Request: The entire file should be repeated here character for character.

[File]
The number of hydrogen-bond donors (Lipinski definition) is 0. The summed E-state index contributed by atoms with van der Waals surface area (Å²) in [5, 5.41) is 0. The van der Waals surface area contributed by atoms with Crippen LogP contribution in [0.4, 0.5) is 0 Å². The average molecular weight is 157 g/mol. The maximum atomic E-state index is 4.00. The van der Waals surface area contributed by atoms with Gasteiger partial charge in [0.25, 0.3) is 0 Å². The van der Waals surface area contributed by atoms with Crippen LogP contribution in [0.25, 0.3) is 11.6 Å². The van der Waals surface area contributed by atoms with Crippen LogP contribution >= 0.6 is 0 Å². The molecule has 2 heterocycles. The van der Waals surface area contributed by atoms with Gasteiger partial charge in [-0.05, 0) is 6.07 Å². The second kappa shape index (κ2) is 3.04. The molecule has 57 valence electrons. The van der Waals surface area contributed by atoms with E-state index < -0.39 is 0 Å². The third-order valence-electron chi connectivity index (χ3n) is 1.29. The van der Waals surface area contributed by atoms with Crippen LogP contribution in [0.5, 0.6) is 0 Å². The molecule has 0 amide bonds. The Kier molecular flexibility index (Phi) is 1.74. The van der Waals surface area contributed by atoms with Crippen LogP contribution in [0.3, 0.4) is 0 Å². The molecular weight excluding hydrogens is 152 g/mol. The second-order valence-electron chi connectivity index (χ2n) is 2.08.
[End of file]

The number of hydrogen-bond donors (Lipinski definition) is 0. The summed E-state index contributed by atoms with van der Waals surface area (Å²) in [5, 5.41) is 0. The van der Waals surface area contributed by atoms with Crippen LogP contribution in [0.4, 0.5) is 0 Å². The average molecular weight is 157 g/mol. The maximum atomic E-state index is 4.00. The van der Waals surface area contributed by atoms with Gasteiger partial charge in [0.25, 0.3) is 0 Å². The van der Waals surface area contributed by atoms with Crippen LogP contribution in [0.25, 0.3) is 11.6 Å². The van der Waals surface area contributed by atoms with Crippen LogP contribution >= 0.6 is 0 Å². The molecule has 2 heterocycles. The van der Waals surface area contributed by atoms with Gasteiger partial charge in [-0.05, 0) is 6.07 Å². The second kappa shape index (κ2) is 3.04. The molecule has 57 valence electrons. The van der Waals surface area contributed by atoms with E-state index < -0.39 is 0 Å². The third-order valence-electron chi connectivity index (χ3n) is 1.29. The van der Waals surface area contributed by atoms with Crippen LogP contribution in [0.5, 0.6) is 0 Å². The molecule has 0 amide bonds. The Kier molecular flexibility index (Phi) is 1.74. The van der Waals surface area contributed by atoms with Crippen LogP contribution in [0.3, 0.4) is 0 Å². The molecular weight excluding hydrogens is 152 g/mol. The second-order valence-electron chi connectivity index (χ2n) is 2.08.